For eight months, I’ve had this post saved in my drafts on WordPress. For eight months all it has consisted of is a title “You Can’t Sit Here” and the phrase “Ivy and Sasha” in the body of the blog. For eight months, I’ve gone right past this blog draft on my way to write about something else- something that, at least, has a happy ending or a funny angle.
Then, this week, on Facebook, the name Ivy popped back up into my life. So, it would appear, it is time to finally write this. I still don’t know if I will find a way to give it a happy ending or interject any humor.
It starts, really, just before 7th grade.
The summer between 6th and 7th grade we moved, not far, just from one town in central Oahu, Wahiawa, to another, Mililani- a distance of less than 6 miles. Mililani is a large, orderly middle class suburb full of green lawns and sprawling monkeypod trees. The sign that greets you in welcome to the town brags that it was named the “1986 All America City”.
Oddly enough, despite the fact that Mililani boasted three public elementary schools and one of Oahu’s largest high schools, at the time it had no junior high school within its bounds. All of the 7th and 8th graders were ferried up Kamehameha Highway in buses onto Wheeler Army Airforce Base where we attended Wheeler Intermediate School.
And so, on the first day of 7th grade, I walked to the bus stop right by Uka Elementary and boarded a bus full of unfamiliar kids who did not speak to me. I descended the bus stairs again at Wheeler into a sea of students who silently looked right through me. I trudged into and out of 5 classes swimming with new faces each day and not one classmate caught my eye, smiled at me, or uttered a word. I was an island unto myself. I wandered the campus at recess, nowhere to sit and no one to talk to.
I was utterly invisible until one girl said hello. Her name was Chimere, and she knew me. We had been neighbors in 3rd and 4th grade and used to play barbie dolls together. That hello was all the invitation I needed, that recess I settled my gypsy self down onto the bench where Chimere and her friends hung out and just kind of hovered. Chimere was popular so there were lots of other girls there but none of them paid me much mind. Occasionally one of them even said a word or two to me. Most of them didn’t. I heard the gossip around me and was enveloped in the giggling girl talk, if not a part of it. It was almost like having friends.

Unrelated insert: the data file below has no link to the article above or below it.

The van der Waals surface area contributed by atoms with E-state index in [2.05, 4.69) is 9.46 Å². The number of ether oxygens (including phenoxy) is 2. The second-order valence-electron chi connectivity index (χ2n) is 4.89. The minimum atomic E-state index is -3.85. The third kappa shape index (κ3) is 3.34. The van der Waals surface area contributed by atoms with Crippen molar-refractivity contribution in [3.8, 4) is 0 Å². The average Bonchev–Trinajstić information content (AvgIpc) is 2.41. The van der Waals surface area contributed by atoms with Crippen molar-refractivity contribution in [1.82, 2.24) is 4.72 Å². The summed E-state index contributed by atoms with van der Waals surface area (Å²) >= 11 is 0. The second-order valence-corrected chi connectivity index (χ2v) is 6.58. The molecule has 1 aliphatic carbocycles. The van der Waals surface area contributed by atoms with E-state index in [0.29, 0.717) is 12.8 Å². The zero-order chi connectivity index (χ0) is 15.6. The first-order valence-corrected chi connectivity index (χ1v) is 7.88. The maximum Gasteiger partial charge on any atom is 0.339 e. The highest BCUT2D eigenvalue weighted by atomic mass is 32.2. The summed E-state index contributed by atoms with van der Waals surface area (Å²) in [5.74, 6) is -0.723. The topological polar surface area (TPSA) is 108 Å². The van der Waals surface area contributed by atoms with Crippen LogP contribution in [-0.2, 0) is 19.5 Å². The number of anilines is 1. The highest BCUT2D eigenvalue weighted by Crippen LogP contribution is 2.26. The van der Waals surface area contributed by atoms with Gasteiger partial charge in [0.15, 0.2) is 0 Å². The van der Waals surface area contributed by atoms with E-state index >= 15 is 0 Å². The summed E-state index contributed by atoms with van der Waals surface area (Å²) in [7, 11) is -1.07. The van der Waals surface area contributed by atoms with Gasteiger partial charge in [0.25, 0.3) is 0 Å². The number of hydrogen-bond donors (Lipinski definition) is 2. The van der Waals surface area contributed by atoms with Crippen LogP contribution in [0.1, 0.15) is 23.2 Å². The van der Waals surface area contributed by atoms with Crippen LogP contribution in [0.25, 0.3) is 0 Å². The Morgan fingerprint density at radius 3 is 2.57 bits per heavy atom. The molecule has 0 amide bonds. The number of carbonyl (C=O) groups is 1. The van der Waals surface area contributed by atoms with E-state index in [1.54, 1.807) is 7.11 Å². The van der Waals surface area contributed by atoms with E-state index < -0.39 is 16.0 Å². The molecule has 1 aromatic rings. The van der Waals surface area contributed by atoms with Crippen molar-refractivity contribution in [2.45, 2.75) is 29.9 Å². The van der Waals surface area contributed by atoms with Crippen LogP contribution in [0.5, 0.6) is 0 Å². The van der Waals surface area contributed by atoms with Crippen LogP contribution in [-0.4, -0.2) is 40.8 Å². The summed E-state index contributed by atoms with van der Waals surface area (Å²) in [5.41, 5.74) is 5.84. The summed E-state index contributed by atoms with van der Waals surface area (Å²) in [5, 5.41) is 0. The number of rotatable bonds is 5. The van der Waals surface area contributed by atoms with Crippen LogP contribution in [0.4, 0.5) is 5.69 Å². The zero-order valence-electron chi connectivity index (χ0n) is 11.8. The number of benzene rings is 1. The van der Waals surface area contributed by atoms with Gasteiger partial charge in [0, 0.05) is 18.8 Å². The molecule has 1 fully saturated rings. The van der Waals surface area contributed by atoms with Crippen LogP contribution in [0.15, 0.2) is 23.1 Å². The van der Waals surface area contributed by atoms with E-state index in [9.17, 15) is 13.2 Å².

I lasted a year that way, all of seventh grade, hovering around the edges of a group not my own. The first day of 8th grade I wandered over to the same bench and plunked down. Chimere said, “Hi!” brightly. No one else did. The fifteen minutes of first recess came and went, and I wandered off to classes. I returned to the bench at lunch recess and was greeted by a welcoming party. Three girls, standing shoulder to shoulder, wanted to talk to me. The third girl I no longer remember but two of their faces are burned into my brain, Ivy and Sasha.
Ivy, Sasha, and their counterpart, drew me away from the bench to talk. I was aglow. They were those giggly, pretty girls. They wanted to talk to me. Me! Finally, I was moving from the fringes of friendship to an actual confidant! But, as soon as they began to speak, my glow faded. “Look Kate, it’s nothing personal,” Ivy was the spokeswoman for the group, “but we’ve been talking about it and it’s eight grade this year. We want to be the most popular girls in school and we can’t be popular with you here. So you just need to go.” Pitiless, they turned away, wandering back to the bench full of girls shorter and thinner than me- a gaggle of dark haired, dark eyed, well dressed teens. I was left anchor-less again, no place to sit and no one to talk to, wandering Wheeler Intermediate alone.
Then this week, a notification for a Facebook invite for my 20th high school reunion lit up my phone. When I clicked on it, out of almost a thousand possible students to organize this event, the host was none other than Ivy and there was a posting from her on the page.
Although, we both attended the same High School, I have not spoken to Ivy since that first week of 8th grade. It was a large school, with hundreds and hundreds of students in our graduating class. And by the time I graduated, I did have many friends- a motley group of misfits and fellow outsiders who cobbled together over the years. Though she is listed as the hostess, it was not Ivy herself who invited me to the event on Facebook, but some other girl. I wonder if Ivy even remembers that day when she banished me from her sphere of friends in a grasp for popularity. Apparently, it worked. Even 20 years later, she is the hub around which our class will gather to celebrate the “best years of their lives”.
They were not the best years of mine.
Though I was living on Oahu at the time and many of my friends attended, I did not bother to attend the tenth anniversary. I had no desire to. But the more I think about it, the more I would like to go this time. I would like to go and find a seat at an empty table. From there I would smile at Ivy, and Sasha, at a sea of old classmates who never knew my name, and greet them with a warm, “You can sit here.”